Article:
Easter Sunday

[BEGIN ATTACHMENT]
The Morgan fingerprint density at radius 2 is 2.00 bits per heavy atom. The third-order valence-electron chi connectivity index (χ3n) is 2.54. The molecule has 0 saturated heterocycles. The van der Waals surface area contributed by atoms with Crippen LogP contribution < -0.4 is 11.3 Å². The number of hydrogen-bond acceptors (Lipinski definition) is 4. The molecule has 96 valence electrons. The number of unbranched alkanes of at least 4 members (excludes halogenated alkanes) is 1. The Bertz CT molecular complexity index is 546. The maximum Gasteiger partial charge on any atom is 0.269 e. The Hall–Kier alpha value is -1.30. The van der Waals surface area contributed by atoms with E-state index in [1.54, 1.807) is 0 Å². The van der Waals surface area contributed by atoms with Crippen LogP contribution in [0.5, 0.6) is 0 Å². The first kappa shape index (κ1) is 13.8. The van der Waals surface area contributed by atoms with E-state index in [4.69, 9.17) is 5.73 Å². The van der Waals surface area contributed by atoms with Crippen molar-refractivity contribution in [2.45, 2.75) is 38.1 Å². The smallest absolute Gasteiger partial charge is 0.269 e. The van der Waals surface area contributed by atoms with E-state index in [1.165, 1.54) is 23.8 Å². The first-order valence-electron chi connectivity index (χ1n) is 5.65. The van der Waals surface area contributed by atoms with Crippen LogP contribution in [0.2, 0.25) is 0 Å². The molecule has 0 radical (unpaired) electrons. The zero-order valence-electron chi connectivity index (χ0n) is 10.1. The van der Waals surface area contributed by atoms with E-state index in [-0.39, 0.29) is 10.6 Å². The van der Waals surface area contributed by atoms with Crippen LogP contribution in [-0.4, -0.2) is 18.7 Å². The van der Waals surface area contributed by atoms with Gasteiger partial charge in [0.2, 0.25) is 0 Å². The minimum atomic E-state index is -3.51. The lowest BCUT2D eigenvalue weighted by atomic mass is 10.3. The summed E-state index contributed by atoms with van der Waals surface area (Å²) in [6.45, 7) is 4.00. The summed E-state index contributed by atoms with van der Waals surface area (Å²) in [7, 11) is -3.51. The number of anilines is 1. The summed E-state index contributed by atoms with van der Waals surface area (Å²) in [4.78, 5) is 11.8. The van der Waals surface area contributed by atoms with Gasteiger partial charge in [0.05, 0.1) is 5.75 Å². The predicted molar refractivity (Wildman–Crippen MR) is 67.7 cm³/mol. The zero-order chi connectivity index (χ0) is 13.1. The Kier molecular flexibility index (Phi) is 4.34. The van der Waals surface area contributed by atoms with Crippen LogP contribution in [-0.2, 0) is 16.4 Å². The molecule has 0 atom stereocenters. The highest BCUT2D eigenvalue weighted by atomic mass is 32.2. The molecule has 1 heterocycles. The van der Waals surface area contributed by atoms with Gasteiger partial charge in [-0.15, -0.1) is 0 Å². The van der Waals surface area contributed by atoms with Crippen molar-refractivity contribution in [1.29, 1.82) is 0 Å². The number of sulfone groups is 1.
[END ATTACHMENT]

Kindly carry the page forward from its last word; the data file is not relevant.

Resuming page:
Alleluia! Christ is Risen! It is spring – although it is hard to tell from the weather today – and it is Easter. The season of new birth and new life. A day of celebration, in many ways. How many of you are back to eating chocolate today, or back to drinking gourmet coffee? What else are you going back to this morning? It is easy to think of Easter as getting something back – in celebration of Jesus coming back from the dead we go back to the chocolate or coffee we gave up for Lent – we go back to singing “Alleluia” – we go back, with relief and regret, to only one church service each week. But Easter isn’t really about going back. Jesus doesn’t come back to take up where he left off, returning to his life as a traveling preacher and healer with a radical message about God. With Jesus’ death and resurrection, the message about God has taken on something new. Jesus died as a sign of God’s love, and was raised from the dead as a sign of God’s power to grant new life in the face of evil and of death itself. Jesus’ resurrection is not a return to the good old days, to the way things used to be. The resurrection we celebrate at Easter is a promise of new life, beyond our expectations and even our hopes. When Jesus died, Peter saw the life he’d known in the years he followed Jesus disappear. So what did Peter think, when he came to the empty tomb that first Easter morning? Once he understood that Jesus was alive, I imagine Peter looked forward to resuming the life he’d known as a disciple of Jesus. But that life was no longer an option.  Peter was a simple fisherman before he met Jesus. After the resurrection, Peter was given a new life he had never imagined for himself, becoming the head of the new-born church in Jerusalem. He became a witness for Christ – a preacher whose testimony brought hundreds to follow the Way of Jesus Christ. What about Mary Magdalene? For her, too, seeing Jesus in the garden – hearing the voice she never thought she’d hear again say her name – must have given a hope of returning to the life she’d known as a disciple. But that is not the life she will have. Instead, tradition tells us that Mary Magdalene was called to speak before the emperor, to explain the resurrection. Certainly that’s nothing she ever expected. Tradition tells us that she picked up an egg to explain to the emperor that Jesus burst from the tomb as new life bursts from an egg. The emperor said to her, “Woman, a man can no more rise from the grave than that egg in your hand can turn red.” Whereupon the egg immediately turned red.  That’s why we color Easter eggs – in the Orthodox church the eggs are all colored red. The Easter egg is not only a sign of life and new birth – it is also a reminder of  the amazing story of Mary before the emperor, called to be a witness for Christ in ways she’d never imagined. Easter is a day of joy and celebration. But we did not come easily to this day. Last Sunday we heard the story of the Passion of Jesus – his betrayal, arrest, and crucifixion. On Thursday we remembered his final commandments to his disciples. And on Friday – the day the church calls, so mysteriously and so correctly, Good Friday            – we gathered to reflect on the final words of Jesus in lessons, prayers, and music. One of the hymns we sang on Friday caught my attention with these words: “Calv’ry’s mournful mountain climb, there, adoring, at his feet mark that miracle of time, God’s own sacrifice complete. “It is finished,” hear him cry; learn from Jesus Christ to die.” Is that a prayer we want to pray? Lord Jesus, help us to die? It is a hard prayer – but without death, there can be no resurrection. At Easter, God comes to us with the promise of new life and new hope. But to get there, we have to take up a cross. We have to be willing to die with Christ. We have to be willing to give up our self-centered lives so that we can enter something new with Christ. Maybe we let go of dreams or images of self that no longer give us life. Maybe we give up ways of relating to other people that focus on power or the need to be right,  rather than loving as Christ loved. Some part of us – the sins and illusions we cling to day to day – has to die, so that in their place we may know the power of new hope and new life. Many of the images and ideas I’m sharing with you this morning come from the Easter sermon my mentor and friend Melody Eastman preached a few years ago at St. Paul Lutheran Church in Wheaton, IL.  I’ve been liberally paraphrasing Pastor Eastman – now I’m going to quote her directly. “What are the places God is calling you from this morning? “God offers us new life in the places where we’ve been hurting, and dying, and struggling, and seeking. That doesn’t mean God promises to take us back to the way it was. God calls us to new possibilities in our lives – that is resurrection. The resurrection promise is not for someday – it is for this day, when we struggle in our lives and seek hope. When we seek hope that something new might be possible. That something better might be possible. That new life, for us, somehow today might be possible. That is the resurrection promise. “I don’t know where the stone is in your own life that seals up the tomb of grief, or struggle. But God has the power to roll that stone away and to offer you something new in your life something powerful in your life something perhaps frightening, because it is new and powerful. “A life unlike we’ve ever known. Every day, even as we walk with God, every day God still places before us the possibility of a new and deeper life. New possibilities. New hopes. New callings. “Resurrection is for you, and it is for today, and it is God who makes it possible. “Maybe you’re seeking some new beginnings in relationship to someone in your life. Maybe there’s some healing that needs to be done there. God can call you to a new place in that, and make it possible. But is will not be like it was – it will be something new. “Maybe your walk with God needs to be refreshed. Maybe you’ve been feeling that you want God more in your life,  and struggling with how you might do that. God offers you new possibilities for walking with Christ, for knowing the power of faith in your life. But it will not be like it was – it will be something new. “Resurrection promise always calls us beyond what we expected to be possible. For us to claim it, for us to rejoice in it, we need to be willing to believe that - and to let go of our expectations. When it takes you beyond what you expected – you are greeted by the risen Lord, who loves you, with power and might. This is life, that shall not die. This is joy that will never fade. This is life forever. Thanks be to God. Amen.”  Lutheran Church of the Servant, Santa Fe